You want your board to reflect outfits that suit the things you need to do and the places you like to Go, but also try to build your style  with this process by thinking about different ways you could wear the pieces you own, or different outfit structures you could start wearing.

Create a shopping list
Finally, use your research on your style board to help inspire smart shopping choices – if you see a piece cropping up over and over on your board but you don’t have it – say the perfect LBD or a blazer – add it to your list and know when you buy it you’ll have 750374 ways to wear it! This makes for a much happier closet in the long run. :)

So that’s my little trick guys, and it’s come in handy recently, particularly when you’re rushing somewhere and have no time to be creative. Here’s to more ‘pinnable’ outfits in real life!

Photos by Nicola Lemmon

Ps. Remember these DIY gladiator sandals? They’re still going strong!


Greetings from Singapore guys! I’ve stopped into this beautiful city with my boyfriend for a few days. I haven’t visited since I was 11 so have been enjoying getting to know it from scratch. To celebrate the end of a loooonnnggg week, I’m excited to share with you a giveaway of some absolutely gorgeous cushions from my cousin and her boyfriend’s store in Brisbane Ambience Store (that’s her on the front page! Isn’t she a cutie?). The winner will receive three of these gorgeous cushions! Perfect for that garden party you’ve been planning forever.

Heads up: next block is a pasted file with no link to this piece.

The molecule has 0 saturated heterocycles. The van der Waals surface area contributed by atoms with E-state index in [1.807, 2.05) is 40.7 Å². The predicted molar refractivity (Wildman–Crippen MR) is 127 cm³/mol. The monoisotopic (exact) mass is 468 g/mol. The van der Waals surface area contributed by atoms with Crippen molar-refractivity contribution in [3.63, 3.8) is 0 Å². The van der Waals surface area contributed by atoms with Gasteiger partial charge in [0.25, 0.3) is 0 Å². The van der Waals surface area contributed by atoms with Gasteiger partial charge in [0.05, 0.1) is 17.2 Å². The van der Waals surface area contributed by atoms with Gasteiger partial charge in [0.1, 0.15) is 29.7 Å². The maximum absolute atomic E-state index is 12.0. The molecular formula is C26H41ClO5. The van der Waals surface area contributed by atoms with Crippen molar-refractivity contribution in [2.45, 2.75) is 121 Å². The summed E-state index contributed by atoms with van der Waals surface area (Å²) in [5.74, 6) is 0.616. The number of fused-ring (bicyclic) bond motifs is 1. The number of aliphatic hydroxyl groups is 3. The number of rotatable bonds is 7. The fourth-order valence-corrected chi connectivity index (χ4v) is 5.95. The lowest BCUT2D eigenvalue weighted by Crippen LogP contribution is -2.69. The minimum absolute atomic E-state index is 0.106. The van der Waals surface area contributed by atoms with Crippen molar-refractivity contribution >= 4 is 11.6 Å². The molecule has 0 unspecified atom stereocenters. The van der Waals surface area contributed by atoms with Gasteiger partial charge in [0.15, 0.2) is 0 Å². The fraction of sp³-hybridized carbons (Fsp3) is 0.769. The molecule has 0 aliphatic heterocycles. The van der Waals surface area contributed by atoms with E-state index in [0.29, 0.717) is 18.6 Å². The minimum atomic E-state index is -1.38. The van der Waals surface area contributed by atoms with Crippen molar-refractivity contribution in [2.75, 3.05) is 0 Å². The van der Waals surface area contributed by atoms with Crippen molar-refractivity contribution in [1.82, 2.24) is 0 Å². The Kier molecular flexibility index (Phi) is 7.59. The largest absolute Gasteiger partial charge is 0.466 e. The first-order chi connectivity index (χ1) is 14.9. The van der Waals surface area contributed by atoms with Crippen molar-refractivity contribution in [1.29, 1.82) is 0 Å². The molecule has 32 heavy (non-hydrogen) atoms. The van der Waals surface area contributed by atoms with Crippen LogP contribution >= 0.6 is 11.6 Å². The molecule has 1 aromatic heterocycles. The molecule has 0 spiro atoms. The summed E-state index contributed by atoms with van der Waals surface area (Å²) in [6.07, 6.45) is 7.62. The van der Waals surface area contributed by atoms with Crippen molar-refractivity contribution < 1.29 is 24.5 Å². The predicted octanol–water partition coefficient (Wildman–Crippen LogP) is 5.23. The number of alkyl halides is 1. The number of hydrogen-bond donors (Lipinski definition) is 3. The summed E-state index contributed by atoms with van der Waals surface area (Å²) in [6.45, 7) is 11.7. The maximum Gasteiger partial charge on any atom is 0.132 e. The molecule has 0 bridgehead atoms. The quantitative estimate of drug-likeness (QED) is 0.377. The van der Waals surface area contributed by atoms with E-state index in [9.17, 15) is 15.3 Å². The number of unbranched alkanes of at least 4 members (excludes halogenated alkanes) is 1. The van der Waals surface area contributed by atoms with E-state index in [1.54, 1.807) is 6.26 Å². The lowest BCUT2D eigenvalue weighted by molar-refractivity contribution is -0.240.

To enter, all you have to do is hop on over and like the Ambience Store Facebook page, and comment below this post letting me know you did. It’s that easy! I’ll be randomly choosing a winner on March 20.

DIY Hanging Jar Lights for the garden DIY Hanging Jar Lights for the garden DIY Hanging Candle Jars

If you are ever in the area, make sure to pop on in to Ambience Store at 52 Doggett Street New Farm, Brisbane and say hi. :)


Small spaces can be somewhat demoralising to decorate, everything you see on Pinterest or in magazines seems designed for some huge, echoing loft space in Brooklyn and not for your uni dorm or tiny apartment in Hong Kong. Which is why I’m always on the lookout for new ways to store my clothes without taking up too much space.  I ‘ve noticed all sorts of wooden beaded projects around and decided to have a go – my favourite thing about this project is that it keeps all your precious pieces nice and separate!

For those of you on the lookout for a few new pieces to fill up your beaded clothes rack or even add a bit of spring to your wardrobe, head on over to my friends at Grana and check out their collared silk shirts, made from the most supple silk around. What’s even better is that they won’t break your bank account, who doesn’t love quality at an affordable price?  They’re now stocking these shirts in a sleeveless style as well as a long sleeved, both of which have become a staple in my closet. As you can see I’m a fan of that perfect mint shade (hello summer!), but I’m currently also eyeing off the black and the blue.